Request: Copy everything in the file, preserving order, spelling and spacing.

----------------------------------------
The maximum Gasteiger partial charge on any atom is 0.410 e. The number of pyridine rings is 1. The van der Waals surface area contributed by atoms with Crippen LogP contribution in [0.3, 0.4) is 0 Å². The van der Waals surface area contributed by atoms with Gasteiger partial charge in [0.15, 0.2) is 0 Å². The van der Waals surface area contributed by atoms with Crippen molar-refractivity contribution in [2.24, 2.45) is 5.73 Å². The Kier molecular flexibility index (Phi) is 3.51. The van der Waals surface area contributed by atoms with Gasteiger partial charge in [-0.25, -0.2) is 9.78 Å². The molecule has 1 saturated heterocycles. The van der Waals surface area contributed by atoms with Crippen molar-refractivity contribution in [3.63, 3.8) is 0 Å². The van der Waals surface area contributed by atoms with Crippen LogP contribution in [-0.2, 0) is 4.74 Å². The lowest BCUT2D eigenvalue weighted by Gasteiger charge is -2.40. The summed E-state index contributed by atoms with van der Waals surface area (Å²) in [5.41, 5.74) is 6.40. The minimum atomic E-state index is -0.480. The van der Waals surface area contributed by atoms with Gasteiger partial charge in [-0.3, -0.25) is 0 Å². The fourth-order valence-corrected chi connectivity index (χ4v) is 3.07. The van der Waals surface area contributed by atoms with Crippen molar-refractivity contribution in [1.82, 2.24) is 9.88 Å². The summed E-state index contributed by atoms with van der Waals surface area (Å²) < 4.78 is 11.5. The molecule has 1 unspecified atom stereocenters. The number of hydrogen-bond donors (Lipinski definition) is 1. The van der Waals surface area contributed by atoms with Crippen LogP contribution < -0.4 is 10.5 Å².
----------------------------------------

The maximum Gasteiger partial charge on any atom is 0.410 e. The number of pyridine rings is 1. The van der Waals surface area contributed by atoms with Crippen LogP contribution in [0.3, 0.4) is 0 Å². The van der Waals surface area contributed by atoms with Gasteiger partial charge in [0.15, 0.2) is 0 Å². The van der Waals surface area contributed by atoms with Crippen molar-refractivity contribution in [2.24, 2.45) is 5.73 Å². The Kier molecular flexibility index (Phi) is 3.51. The van der Waals surface area contributed by atoms with Gasteiger partial charge in [-0.25, -0.2) is 9.78 Å². The molecule has 1 saturated heterocycles. The van der Waals surface area contributed by atoms with Crippen molar-refractivity contribution in [3.63, 3.8) is 0 Å². The van der Waals surface area contributed by atoms with Crippen LogP contribution in [-0.2, 0) is 4.74 Å². The lowest BCUT2D eigenvalue weighted by Gasteiger charge is -2.40. The summed E-state index contributed by atoms with van der Waals surface area (Å²) in [5.41, 5.74) is 6.40. The minimum atomic E-state index is -0.480. The van der Waals surface area contributed by atoms with Gasteiger partial charge in [-0.3, -0.25) is 0 Å². The fourth-order valence-corrected chi connectivity index (χ4v) is 3.07. The van der Waals surface area contributed by atoms with Crippen molar-refractivity contribution in [1.82, 2.24) is 9.88 Å². The summed E-state index contributed by atoms with van der Waals surface area (Å²) < 4.78 is 11.5. The molecule has 1 unspecified atom stereocenters. The number of hydrogen-bond donors (Lipinski definition) is 1. The van der Waals surface area contributed by atoms with Crippen LogP contribution < -0.4 is 10.5 Å².